Wire Crossing Time Correlate with Left Ventricular End-Diastolic Pressure in Patients with ST Segment Elevation Myocardial Infarction Undergoing Primary Percutaneous Coronary Intervention
Backgrounds: Mortality and morbidity in acute myocardial infarction depend on the extent of the infarct area. Rapid recovery of coronary artery blood flow with primary percutaneous coronary intervention (pPCI) can limit the extent of infarction and improve left ventricular function. Acute myocardial infarction reduce diastolic function, which in the early stage of diastolic dysfunction, there is an increase in left ventricular end-diastolic pressure (LVEDP). The non-invasive marker of E/eâ€™ ratio is an accurate parameter of increased LVEDP.
Methods: This was a cross-sectional study enrolled consecutive patients with ST Segment Elevation Myocardial Infarction (STEMI) who underwent pPCI at Dr. Sardjito Hospital. The wire crossing time was calculated from the onset of chest pain until the guidewire crossed the infarct-related artery during the pPCI procedure. The E/eâ€™ ratio was determined by transthoracic echocardiography which performed within 48 hours after the primary PCI. Correlation between the wire crossing time and the E/eâ€™ ratio was assessed by the Pearson correlation test. The value of p <0.05 was considered statistically significant.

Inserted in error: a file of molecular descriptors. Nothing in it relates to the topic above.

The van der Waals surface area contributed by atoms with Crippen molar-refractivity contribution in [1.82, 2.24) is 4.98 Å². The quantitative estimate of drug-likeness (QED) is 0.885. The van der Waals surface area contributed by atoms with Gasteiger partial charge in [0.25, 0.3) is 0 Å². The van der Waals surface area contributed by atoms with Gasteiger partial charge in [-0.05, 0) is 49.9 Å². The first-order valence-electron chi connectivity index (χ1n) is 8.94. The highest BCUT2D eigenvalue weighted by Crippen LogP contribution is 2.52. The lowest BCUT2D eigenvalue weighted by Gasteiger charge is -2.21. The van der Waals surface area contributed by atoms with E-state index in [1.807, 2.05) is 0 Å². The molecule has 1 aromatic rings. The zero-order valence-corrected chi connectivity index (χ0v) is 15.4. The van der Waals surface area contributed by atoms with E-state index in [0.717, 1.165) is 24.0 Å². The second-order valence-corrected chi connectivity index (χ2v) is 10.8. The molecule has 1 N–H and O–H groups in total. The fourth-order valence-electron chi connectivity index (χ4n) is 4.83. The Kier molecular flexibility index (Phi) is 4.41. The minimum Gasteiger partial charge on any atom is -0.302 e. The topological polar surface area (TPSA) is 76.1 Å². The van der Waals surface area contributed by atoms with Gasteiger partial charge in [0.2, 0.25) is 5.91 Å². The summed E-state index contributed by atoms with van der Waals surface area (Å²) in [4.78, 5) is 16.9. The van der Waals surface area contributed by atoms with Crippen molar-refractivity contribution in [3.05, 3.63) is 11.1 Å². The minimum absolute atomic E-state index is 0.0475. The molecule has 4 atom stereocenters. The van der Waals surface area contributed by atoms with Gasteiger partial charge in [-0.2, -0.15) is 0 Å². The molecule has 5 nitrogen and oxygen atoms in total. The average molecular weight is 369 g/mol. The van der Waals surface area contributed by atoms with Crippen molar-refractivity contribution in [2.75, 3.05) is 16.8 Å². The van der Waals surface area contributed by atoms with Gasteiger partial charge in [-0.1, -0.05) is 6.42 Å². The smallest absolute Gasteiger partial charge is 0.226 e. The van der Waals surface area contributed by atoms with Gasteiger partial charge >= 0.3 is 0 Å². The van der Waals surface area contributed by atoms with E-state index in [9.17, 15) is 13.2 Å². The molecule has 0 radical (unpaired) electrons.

Results: A total of 40 patients were enrolled in this study. The mean wire crossing time was 12.73Â±5.22 hours. The median value of the E/eâ€™ ratio was 8.36 (range: 4.71-22.00). There was a moderate strength and significant correlation between the wire crossing time and the E/eâ€™ ratio (r = 0.572; p <0.001). Patients with E/eâ€™ ratio >15 had significantly longer wire crossing time than in patient with E/eâ€™ ratio â‰¤15 (20.21Â±2.5 hours vs. 11.41Â±4.39 hours; p <0.001; respectively). The wire crossing time was independently associated the E/eâ€™ ratio (r = 0.463; p = 0.003).
Conclusion: There was a moderate strength and significant positive correlation between the wire crossing time and increased LVEDP, an earlier marker of diastolic dysfunction, measured by E/eâ€™ ratio using TTE in patients with STEMI underwent pPCI.
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